To view a slide show featuring photos of the Julie & Julia premiere, click here.
So, last week was the Julie & Julia premiere, which besides being in New York was probably a bit different from the usual Hollywood premiere because of the large number of food industry and food journalism professionals who were there.
In this case, it was all friends and family of Nora Ephron, and it all crossed over seamlessly. Everyone gathered at the Ziegfeld Theatre on West 54th Street, which is the only real, old-fashioned movie theater left in New York City.
This was an exciting evening for me. Ever since I signed on to work on Julie & Julia, back in early winter of 2008, I wondered if there would be a premiere, and if there was, whether I would be one of the invited. I was! And it was everything I thought it would be.
By the time we arrived at the fabulous Stanford White-designed Metropolitan Club, I was so busy talking to people and having a good time that I could hardly be bothered to sample some of the Julia Child-inspired dishes that were prepared by some of NYC's best chefs--out of character for me!--though I did taste when my husband, Steve, fetched a plate of oysters and shrimp here, mini-coquilles St. Jacques there, and finally a deliciously unctuous take on boeuf bourguignon.
I also had a bite of individual tarte tatin--a take on my proudest food moment in the movie. I worked hard to make what I perceived to be my personal best tarte tatin. Though I have made many in my life, I tweaked proportions and techniques until perfection was achieved.
But enough about tarts, let's get to the stars. Of course the stars of the movie were in attendance--the incomparable Meryl Streep, Stanley Tucci (looking dapper in a white jacket and a deep tan), Amy Adams, and Chris Messina. Joan Juliet Buck, the Vogue writer who brilliantly plays Madame Brassart of the Cordon Bleu cooking school, was there, looking not at all like her frightening character who I was too intimidated to speak to on set.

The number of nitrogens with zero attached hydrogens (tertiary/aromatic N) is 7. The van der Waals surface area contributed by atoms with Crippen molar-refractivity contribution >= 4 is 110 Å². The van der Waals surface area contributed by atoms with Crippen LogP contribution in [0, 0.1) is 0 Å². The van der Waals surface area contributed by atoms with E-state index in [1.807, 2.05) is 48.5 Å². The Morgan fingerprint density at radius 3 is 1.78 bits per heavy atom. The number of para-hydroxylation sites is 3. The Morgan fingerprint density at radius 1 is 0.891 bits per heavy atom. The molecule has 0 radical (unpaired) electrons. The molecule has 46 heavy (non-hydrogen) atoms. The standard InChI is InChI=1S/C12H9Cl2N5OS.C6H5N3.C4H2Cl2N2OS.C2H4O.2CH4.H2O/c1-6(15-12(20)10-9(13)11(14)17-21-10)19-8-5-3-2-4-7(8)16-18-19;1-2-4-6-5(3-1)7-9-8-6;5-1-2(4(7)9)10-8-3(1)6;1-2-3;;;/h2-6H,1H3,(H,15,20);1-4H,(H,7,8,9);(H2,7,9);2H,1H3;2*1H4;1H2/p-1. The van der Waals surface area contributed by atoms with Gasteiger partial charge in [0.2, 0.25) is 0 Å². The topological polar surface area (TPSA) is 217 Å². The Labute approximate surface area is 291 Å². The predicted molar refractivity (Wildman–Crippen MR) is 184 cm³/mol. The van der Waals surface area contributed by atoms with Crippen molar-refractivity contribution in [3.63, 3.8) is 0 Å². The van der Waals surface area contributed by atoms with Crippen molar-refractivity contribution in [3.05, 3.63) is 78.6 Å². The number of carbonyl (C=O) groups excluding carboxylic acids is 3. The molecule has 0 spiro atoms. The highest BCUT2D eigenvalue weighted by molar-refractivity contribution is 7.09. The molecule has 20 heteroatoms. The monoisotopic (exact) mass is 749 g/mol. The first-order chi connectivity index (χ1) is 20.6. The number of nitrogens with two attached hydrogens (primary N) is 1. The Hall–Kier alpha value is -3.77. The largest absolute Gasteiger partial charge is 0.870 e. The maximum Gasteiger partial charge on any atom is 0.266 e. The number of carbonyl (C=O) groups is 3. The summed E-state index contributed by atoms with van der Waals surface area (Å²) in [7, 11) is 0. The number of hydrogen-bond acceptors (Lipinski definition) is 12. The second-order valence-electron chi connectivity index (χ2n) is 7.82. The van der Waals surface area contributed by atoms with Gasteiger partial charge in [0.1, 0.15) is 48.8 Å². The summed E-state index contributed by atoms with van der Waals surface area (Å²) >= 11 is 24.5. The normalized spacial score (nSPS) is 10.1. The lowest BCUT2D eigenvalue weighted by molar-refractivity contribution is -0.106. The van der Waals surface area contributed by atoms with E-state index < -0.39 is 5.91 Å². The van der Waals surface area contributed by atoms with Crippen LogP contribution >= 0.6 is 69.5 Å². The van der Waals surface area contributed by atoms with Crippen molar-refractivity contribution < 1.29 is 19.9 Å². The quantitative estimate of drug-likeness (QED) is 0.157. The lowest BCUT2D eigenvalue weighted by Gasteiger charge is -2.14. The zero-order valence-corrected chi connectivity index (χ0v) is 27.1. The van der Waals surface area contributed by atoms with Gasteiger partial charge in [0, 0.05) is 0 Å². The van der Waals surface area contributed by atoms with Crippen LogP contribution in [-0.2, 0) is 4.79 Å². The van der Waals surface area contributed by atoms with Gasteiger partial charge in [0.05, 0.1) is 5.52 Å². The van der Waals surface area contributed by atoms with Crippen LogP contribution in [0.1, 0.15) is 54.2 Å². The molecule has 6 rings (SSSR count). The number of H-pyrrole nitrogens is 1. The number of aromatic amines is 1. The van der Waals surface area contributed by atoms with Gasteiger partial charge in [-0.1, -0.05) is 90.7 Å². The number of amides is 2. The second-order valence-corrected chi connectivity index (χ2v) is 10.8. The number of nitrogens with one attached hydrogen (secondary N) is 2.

Of course I had to say hello to Meryl, who was holding court between two tables for what seemed to be the entire evening. I had my moment, and she was warm and gracious as always. My moment was interrupted by Ben Bradlee. Recognizing that I was outranked, I moved on. Stanley Tucci complimented me on my work in the film, and I complimented him on his white jacket. My husband Steve asked him about his visit to the White House (we read that Michelle Obama arranged for a screening and invited the stars). I'm not sure I can reveal his answer, but let's just say they are members of the mutual admiration society.
My friend Amanda Hesser, who plays herself in the movie and who also introduced me to Nora Ephron--which is why I got involved in this project in the first place--was there too. Steve Buscemi, Patricia Clarkson, Bob Balaban, Zoe Kazan (my favorite up-and-coming actress), and others I am probably forgetting or missed were all there.
From the food world, Nina and Tim Zagat, Anthony Bourdain, Jeffrey Steingarten, Ed Levine, Drew Nieporent, Dana Cowin, Gail Simmons, Lee Brian Schrager--who curated the chefs to cook for the event--and of course Corby Kummer were all in attendance. Others who don't fall neatly into either the Hollywood or food world were Martha Stewart, Charlie Rose, Gay Talese, Toni Morrison, and Barbara Walters. And these were just the people I saw!
And then there were the non-boldface names, the ones who actually make a movie get made and stylishly and well. I made plans to meet up with my talented friend Mark Ricker, who was the production designer on the film. He was the one responsible for dreaming up all of the gorgeous sets that made the movie feel so authentic. My favorite set was the Cordon Bleu, which felt so real when I was standing inside of it that I really felt what it was like to be there, then.
Susan Bode, the set decorator who helped bring Mark's vision to life was there, too. I also saw Ann Roth, the legendary (if you don't believe me, look up her filmography on imdb.com) costume designer who created all of the wonderful period "Julia" looks as well as the circa-2002 Julie looks and everything in between. My appreciation for her art is beyond words. And, so of course, is my appreciation for the art of Nora, Meryl, and the people I had the luck to work so hard and long with.
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